Tennyson Street business owners want the city and developers to stop shutting down streets on weekends

Moving out the cranes is interrupting prime shopping hours, they say.
5 min. read
A construction crane hangs over Tennyson Street. June 14, 2024.
Kevin J. Beaty/Denverite

As Tennyson Street has boomed over the past decade, local business owners have experienced perks and problems from all that massive development in the Berkeley neighborhood. 

Certainly, hundreds of new homes mean hundreds of new potential customers — and many business owners Denverite spoke to said that’s a good thing. 

For Jimmy Funkhouser — the owner of Feral, an outdoor gear store at 3936 Tennyson St. — the new homes and greater density have given him more shoppers. He’s all about what the developers are doing. 

Well, almost. 

Funkhouser grew tired of the city shutting down streets and sidewalks with too little notice when cranes moved in and out to construct those new developments. His business suffered the consequences.

For years, he wouldn’t find out about the closures until he showed up to work. 

“Back then, most of the closures happened on weekdays, because it was just kind of understood that closing the street on a Saturday or Sunday was extremely disruptive,” Funkhouser said.

Still, surprises disrupted business, so he and others in the Tennyson Berkeley Business Association advocated for more notice from developers and the city. 

And largely, that’s happened.

But the weekday closure timing has shifted. 

“Over the last year, that started to change,” Funkhouser said. “We came to discover through observation that the majority of the closures were actually being approved for Saturday and Sunday, and we hadn't really received any information on why that change happened,” Funkhouser said.

That was a disaster for Feral and other businesses. 

“We do about half of our business on Saturday and about 70 to 80 percent of our business over the weekend,” Funkhouser said.

The FERAL Outdoor Gear Shop on Tennyson Street in Berkeley. June 14, 2024.
Kevin J. Beaty/Denverite

So why is the DOTI issuing permits for street and sidewalk closures over weekends? 

Cyndi Karvaski, a spokesperson for DOTI, said one of the agency's big goals is to keep traffic moving, especially during weekday commutes. This means the city will only issue permits between 8:30 a.m. and 3:30 p.m. on weekdays.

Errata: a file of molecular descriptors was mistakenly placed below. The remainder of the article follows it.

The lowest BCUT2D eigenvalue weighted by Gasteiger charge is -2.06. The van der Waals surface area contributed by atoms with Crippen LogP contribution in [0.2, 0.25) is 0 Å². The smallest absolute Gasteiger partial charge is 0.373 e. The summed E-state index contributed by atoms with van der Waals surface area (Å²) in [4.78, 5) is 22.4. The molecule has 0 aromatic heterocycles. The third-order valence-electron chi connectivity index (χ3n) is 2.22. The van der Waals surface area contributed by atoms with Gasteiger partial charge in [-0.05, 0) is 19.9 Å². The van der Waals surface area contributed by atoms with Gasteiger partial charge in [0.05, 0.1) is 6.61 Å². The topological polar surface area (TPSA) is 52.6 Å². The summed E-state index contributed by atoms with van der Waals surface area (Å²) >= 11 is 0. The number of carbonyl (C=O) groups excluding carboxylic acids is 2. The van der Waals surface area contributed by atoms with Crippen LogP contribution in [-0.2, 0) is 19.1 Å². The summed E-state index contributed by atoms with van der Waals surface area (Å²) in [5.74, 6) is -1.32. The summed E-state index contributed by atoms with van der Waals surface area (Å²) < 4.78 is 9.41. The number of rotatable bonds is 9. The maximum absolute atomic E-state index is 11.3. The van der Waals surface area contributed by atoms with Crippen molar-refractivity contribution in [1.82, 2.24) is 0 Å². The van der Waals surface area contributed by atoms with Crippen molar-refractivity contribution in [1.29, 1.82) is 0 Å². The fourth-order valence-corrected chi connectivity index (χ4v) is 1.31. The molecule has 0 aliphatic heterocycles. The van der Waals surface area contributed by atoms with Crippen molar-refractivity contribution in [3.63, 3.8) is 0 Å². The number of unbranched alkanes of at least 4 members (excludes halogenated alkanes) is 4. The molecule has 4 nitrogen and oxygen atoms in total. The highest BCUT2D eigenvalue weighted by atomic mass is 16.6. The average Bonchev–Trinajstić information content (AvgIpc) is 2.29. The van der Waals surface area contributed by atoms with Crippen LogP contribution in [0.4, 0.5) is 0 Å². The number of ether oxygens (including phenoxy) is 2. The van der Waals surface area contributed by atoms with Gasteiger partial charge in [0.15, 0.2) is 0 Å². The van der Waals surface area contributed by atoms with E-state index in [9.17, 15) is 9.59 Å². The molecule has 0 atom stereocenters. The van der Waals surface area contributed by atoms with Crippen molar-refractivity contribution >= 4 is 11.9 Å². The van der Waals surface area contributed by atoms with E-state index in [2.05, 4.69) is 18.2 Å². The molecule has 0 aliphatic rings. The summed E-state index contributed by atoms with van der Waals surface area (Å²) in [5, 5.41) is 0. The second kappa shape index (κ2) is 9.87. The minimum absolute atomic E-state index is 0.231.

But on weekends, the city will permit closures between 7 a.m. and 7 p.m., giving companies a longer window of time to move their cranes in and out. 

A weekday permit can often result in a longer shutdown than a weekend permit, because the companies need more than seven hours to complete their work. 

Also, DOTI has more factors than just local businesses to consider. Residents are affected by closures, as are local fire stations and schools. 

But Funkhouser said Tennyson shutdowns have more impact on everyone during the weekends. 

“Sure we all see the traffic problems and congestion problems that are happening in Denver, but Tennyson Street is not a commuter street,” Funkhouser said. “It's not a street that people drive down to get to work.” 

While moving the crane loading to the weekend was designed, in part, to increase safety, Funkhouser said doing so has the opposite effect. 

“Safety issues come with doing this work on the weekend,” he said. “They're literally parking cranes in the middle of the street on a busy Saturday, when traffic on Tennyson Street is four or five times what it would be on a weekday.” 

The agency has told business owners the city would consider avoiding weekend closures on a case-by-case basis, but doing so would require approval from multiple people within the agency and slow things down.

People hang out outside MOB Coffee on Tennyson Street in Berkeley. June 14, 2024.
Kevin J. Beaty/Denverite

The business owners met with Councilmember Amanda Sandoval who helped broker a conversation with DOTI.

Sandoval, whose family owned a business in the area that suffered through shutdowns related to countless construction problems, says she understands the business owners’ frustration. 

Several years back, she worked with neighborhood business associations and the city to stop shutdowns during holidays, when shopping traffic is up. 

She’s even explored the possibility of shutting down side streets instead of Tennyson over the weekends, but doing so has proved too cumbersome. 

“The city's too busy to get into a nuanced position where they can just say yes during the summertime on closing these other side streets and maintaining these local collectors open,” she said. “It's just too complicated.”

Even so, she acknowledges shops and restaurants struggle to make ends meet during frequent shutdowns. 

While the city offers funds to support businesses affected by long-term construction project closures, one-off incidents don’t apply. Most of the Tennyson closures last one day or two, as cranes go in or out, and are not an ongoing inconvenience. As such, the businesses aren’t eligible for available city support.  

Ultimately, as Sandoval sees it, the businesses will benefit from hundreds of new customers in the area. 

Funkhouser agrees. He just wishes the city planned according to his neighborhood's business patterns and quit shutting down during prime shopping hours.  

“It's just crushing some of the businesses on the street right now, in a period where things are already pretty difficult,” Funkhouser said.  

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